BART to halt Transbay Tube service for 2 weekends for maintenance

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BART plans to halt train service from San Francisco to the East Bay this weekend and Labor Day weekend for critical track maintenance.

About 100,000 people travel this route each day on weekends, according to BART spokesperson Jim Allison. The closures are expected to result in increased traffic on the Bay Bridge on both weekends — particularly Labor Day weekend, which starts Sept. 5 — and drivers should plan for up to two hours of additional commuting time, he said.

The Transbay Tube, which runs from the West Oakland station to the Embarcadero station, has not had any major maintenance in about 40 years. Although daily repairs are performed between 1 and 4 a.m., the three-hour window is not a sufficient amount of time for any major projects to be completed, requiring the Transbay Tube to be shut down for the two weekends, according to BART spokesperson Taylor Huckaby.

“Most of the rails and the railroad ties have been continually replaced as needed, but it’s getting to the point where the railroad ties in particular are breaking down,” Allison said. “So now it’s just a matter of gauging where we really need to do more intensive work.”

The maintenance for the Transbay Tube is expected to cost $2 million, according to a BART press release.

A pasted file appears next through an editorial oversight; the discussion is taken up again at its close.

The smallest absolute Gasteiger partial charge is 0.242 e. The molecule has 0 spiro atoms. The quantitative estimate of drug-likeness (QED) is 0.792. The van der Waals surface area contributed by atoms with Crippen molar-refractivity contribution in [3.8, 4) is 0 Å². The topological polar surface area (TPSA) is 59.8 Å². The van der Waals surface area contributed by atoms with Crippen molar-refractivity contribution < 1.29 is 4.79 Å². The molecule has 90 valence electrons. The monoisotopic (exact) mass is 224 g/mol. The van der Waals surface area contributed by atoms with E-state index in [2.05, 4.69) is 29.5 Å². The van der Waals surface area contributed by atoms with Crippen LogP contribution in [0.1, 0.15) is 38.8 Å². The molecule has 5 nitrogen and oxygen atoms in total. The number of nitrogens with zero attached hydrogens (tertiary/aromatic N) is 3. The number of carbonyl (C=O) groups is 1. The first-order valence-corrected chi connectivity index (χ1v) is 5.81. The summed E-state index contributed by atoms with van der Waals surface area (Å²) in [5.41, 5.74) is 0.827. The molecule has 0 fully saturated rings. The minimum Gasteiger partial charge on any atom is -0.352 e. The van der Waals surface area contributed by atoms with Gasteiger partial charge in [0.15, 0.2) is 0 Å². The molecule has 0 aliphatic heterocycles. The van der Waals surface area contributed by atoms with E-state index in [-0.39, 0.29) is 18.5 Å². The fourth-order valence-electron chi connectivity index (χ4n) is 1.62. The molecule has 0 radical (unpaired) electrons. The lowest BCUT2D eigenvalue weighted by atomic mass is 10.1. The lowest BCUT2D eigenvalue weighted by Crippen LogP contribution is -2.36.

Free bus services are being provided to BART passengers who need to travel across the Bay Bridge on the two weekends, according to Huckaby. These buses will have exclusive access to certain lanes on the bridge, and the metering lights on the bridge will be monitored and adjusted to give the buses priority.

According to Clarence Johnson, spokesperson for AC Transit, the bus bridge will be available to “whoever shows up” because the buses have no method to keep track of whether people traveled by BART. BART will be paying bus agencies about $1.5 million to fund the free rides for passengers.

The allocated buses will be able to take only 30 to 50 percent of the usual 100,000 passengers who take BART trains on weekends, according to the press release, though BART expects ridership to decrease by 15 to 20 percent while the Transbay Tube is closed.

UC Berkeley sophomore Juli Adhikari, who travels by BART to San Francisco three days a week for an internship, said the closing will not affect her because it is happening on weekends but may affect other students.

“It is extremely expensive to take the taxi or an Uber to get to the city, so the closing is probably going to affect low-income students or low-income Bay Area residents and just anyone who needs to get to the city in a fast way,” Adhikari said.

Travel to certain events, such as Oakland’s Art + Soul festival from Saturday to Sunday and the Billy Joel concert at AT&T Park over Labor Day weekend, might be affected by the closure, Allison said.

Contact Shagun Khare at [email protected].